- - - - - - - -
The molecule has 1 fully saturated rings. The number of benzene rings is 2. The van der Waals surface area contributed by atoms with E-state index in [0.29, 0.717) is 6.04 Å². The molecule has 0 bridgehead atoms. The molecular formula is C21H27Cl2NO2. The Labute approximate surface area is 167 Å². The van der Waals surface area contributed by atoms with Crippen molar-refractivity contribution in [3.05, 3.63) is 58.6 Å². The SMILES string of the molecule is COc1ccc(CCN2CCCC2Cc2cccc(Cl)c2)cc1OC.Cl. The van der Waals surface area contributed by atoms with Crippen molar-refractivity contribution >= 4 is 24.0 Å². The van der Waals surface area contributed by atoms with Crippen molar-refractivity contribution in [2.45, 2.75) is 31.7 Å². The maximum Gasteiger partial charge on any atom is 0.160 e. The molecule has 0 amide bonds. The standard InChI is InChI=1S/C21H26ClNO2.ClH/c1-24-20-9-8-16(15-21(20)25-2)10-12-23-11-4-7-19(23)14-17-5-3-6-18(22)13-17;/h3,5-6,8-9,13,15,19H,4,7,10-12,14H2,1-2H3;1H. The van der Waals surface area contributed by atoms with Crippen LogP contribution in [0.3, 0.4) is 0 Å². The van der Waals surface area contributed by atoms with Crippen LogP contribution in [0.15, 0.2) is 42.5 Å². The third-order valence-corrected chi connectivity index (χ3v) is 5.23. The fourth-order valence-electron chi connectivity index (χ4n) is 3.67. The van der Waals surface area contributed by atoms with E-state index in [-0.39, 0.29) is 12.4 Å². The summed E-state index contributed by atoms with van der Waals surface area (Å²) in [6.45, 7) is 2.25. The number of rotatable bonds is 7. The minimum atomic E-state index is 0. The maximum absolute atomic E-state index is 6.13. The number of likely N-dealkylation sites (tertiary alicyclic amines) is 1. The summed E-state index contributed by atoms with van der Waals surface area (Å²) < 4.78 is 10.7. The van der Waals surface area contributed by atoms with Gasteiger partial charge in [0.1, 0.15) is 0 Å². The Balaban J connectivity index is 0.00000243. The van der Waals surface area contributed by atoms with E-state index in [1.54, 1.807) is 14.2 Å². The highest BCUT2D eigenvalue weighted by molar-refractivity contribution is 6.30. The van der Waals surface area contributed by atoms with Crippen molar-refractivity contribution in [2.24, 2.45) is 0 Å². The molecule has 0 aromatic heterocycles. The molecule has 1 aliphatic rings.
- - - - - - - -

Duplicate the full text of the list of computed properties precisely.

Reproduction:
The molecule has 1 fully saturated rings. The number of benzene rings is 2. The van der Waals surface area contributed by atoms with E-state index in [0.29, 0.717) is 6.04 Å². The molecule has 0 bridgehead atoms. The molecular formula is C21H27Cl2NO2. The Labute approximate surface area is 167 Å². The van der Waals surface area contributed by atoms with Crippen molar-refractivity contribution in [3.05, 3.63) is 58.6 Å². The SMILES string of the molecule is COc1ccc(CCN2CCCC2Cc2cccc(Cl)c2)cc1OC.Cl. The van der Waals surface area contributed by atoms with Crippen molar-refractivity contribution >= 4 is 24.0 Å². The van der Waals surface area contributed by atoms with Crippen molar-refractivity contribution in [2.45, 2.75) is 31.7 Å². The maximum Gasteiger partial charge on any atom is 0.160 e. The molecule has 0 amide bonds. The standard InChI is InChI=1S/C21H26ClNO2.ClH/c1-24-20-9-8-16(15-21(20)25-2)10-12-23-11-4-7-19(23)14-17-5-3-6-18(22)13-17;/h3,5-6,8-9,13,15,19H,4,7,10-12,14H2,1-2H3;1H. The van der Waals surface area contributed by atoms with Crippen LogP contribution in [0.3, 0.4) is 0 Å². The van der Waals surface area contributed by atoms with Crippen LogP contribution in [0.15, 0.2) is 42.5 Å². The third-order valence-corrected chi connectivity index (χ3v) is 5.23. The fourth-order valence-electron chi connectivity index (χ4n) is 3.67. The van der Waals surface area contributed by atoms with E-state index in [-0.39, 0.29) is 12.4 Å². The summed E-state index contributed by atoms with van der Waals surface area (Å²) in [6.45, 7) is 2.25. The number of rotatable bonds is 7. The minimum atomic E-state index is 0. The maximum absolute atomic E-state index is 6.13. The number of likely N-dealkylation sites (tertiary alicyclic amines) is 1. The summed E-state index contributed by atoms with van der Waals surface area (Å²) < 4.78 is 10.7. The van der Waals surface area contributed by atoms with Gasteiger partial charge in [0.1, 0.15) is 0 Å². The Balaban J connectivity index is 0.00000243. The van der Waals surface area contributed by atoms with E-state index in [1.54, 1.807) is 14.2 Å². The highest BCUT2D eigenvalue weighted by molar-refractivity contribution is 6.30. The van der Waals surface area contributed by atoms with Crippen molar-refractivity contribution in [2.24, 2.45) is 0 Å². The molecule has 0 aromatic heterocycles. The molecule has 1 aliphatic rings.